VICTIMS of rape and other serious sexual crimes will be listened to and supported, no matter who they are or how long ago it happened. 

That is one of the key messages of a new Cumbria Police campaign that highlights the force’s renewed commitment to victims - and bringing offenders to justice.

The message is underpinned by a raft of innovations.

Anybody can be a victim, says Detective Chief Inspector Vicki Coombes, the senior officer who leads Cumbria Constabulary’s efforts to tackle rape and serious sexual offending.

She and her colleagues are urging victims to get in touch, even if they do not want to see their abuser prosecuted, and no matter how long ago the crime was committed.

The force’s commitment also extends to combating sexual violence that can be a particular risk during nights out, when alcohol renders people vulnerable.

Officers are being deployed on the streets at key times to safeguard those who may be at risk. Statistics from Cumbria Police show the force’s increased and sustained focus on tackling sexual crime is yielding positive results, with more cases being brought.

Senior officers point out that there is increased support and protection for victims, this often being underpinned by powerful court orders that both protect people and control and monitor the behaviour of offenders.

Yet, for a host of reasons, too many victims are reluctant to seek help. “A lot of cases go unreported,” said DCI Coombes.

“One of the aims of our current campaign is to make sure that people know how to report these issues, whether it’s to the police or to a support organisation.

"Taking that first step can be hard.”

There are multiple reasons why this is the case – often because perpetrators are closely linked to the victim’s personal or family lives. It can also be because victims fear that they will not be believed. “We want to stress that we take every report seriously,” said DCI Coombes.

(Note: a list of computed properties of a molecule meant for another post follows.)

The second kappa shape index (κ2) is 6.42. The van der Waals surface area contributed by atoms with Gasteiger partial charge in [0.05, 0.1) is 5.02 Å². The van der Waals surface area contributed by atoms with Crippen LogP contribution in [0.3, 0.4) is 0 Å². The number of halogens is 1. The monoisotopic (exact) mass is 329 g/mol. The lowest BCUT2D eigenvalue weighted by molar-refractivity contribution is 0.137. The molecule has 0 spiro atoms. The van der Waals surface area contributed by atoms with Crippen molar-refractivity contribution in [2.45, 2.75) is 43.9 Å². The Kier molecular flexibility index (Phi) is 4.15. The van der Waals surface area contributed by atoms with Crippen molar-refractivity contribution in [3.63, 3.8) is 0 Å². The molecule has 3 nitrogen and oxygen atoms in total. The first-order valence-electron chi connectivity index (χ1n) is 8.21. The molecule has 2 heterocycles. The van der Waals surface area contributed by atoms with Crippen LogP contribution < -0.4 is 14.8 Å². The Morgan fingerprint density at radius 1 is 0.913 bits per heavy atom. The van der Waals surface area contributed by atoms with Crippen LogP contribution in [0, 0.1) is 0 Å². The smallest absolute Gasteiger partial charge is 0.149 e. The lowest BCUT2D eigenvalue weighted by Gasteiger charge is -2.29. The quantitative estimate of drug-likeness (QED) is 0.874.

“Every report is investigated thoroughly.”

Past reports have highlighted depressingly low conviction rates at rape trials.

But often those figures are skewed by a range of factors, not all of them to do with evidence. Sometimes, victims want action that falls short of a prosecution – such as a sexual risk harm order that forbids predators approaching likely victims.

Some offenders can even be made to take lie-detector tests.

DCI Coombes leaves no room for doubt: victims who want to seek justice in the courts will be listened to and supported. “We understand that the criminal justice process can be daunting, but we have support in place which can help people get through it.”

So, what particular issues are being highlighted by the current campaign?

Over the last two years, senior officers have ushered in a series of changes which they say offers a better service to victims, and which is already triggering more prosecutions.

Those changes include:

* Increased victim engagement, bolstered by a new specialist team. DCI Coombes said: “In May 2023 we recruited a team of RASSO (Rape and Serious Sexual Offences) Engagement Officers. These officers are trained to provide an enhanced service to victims of rape, allowing the investigating detectives to focus on the behaviour of the perpetrator."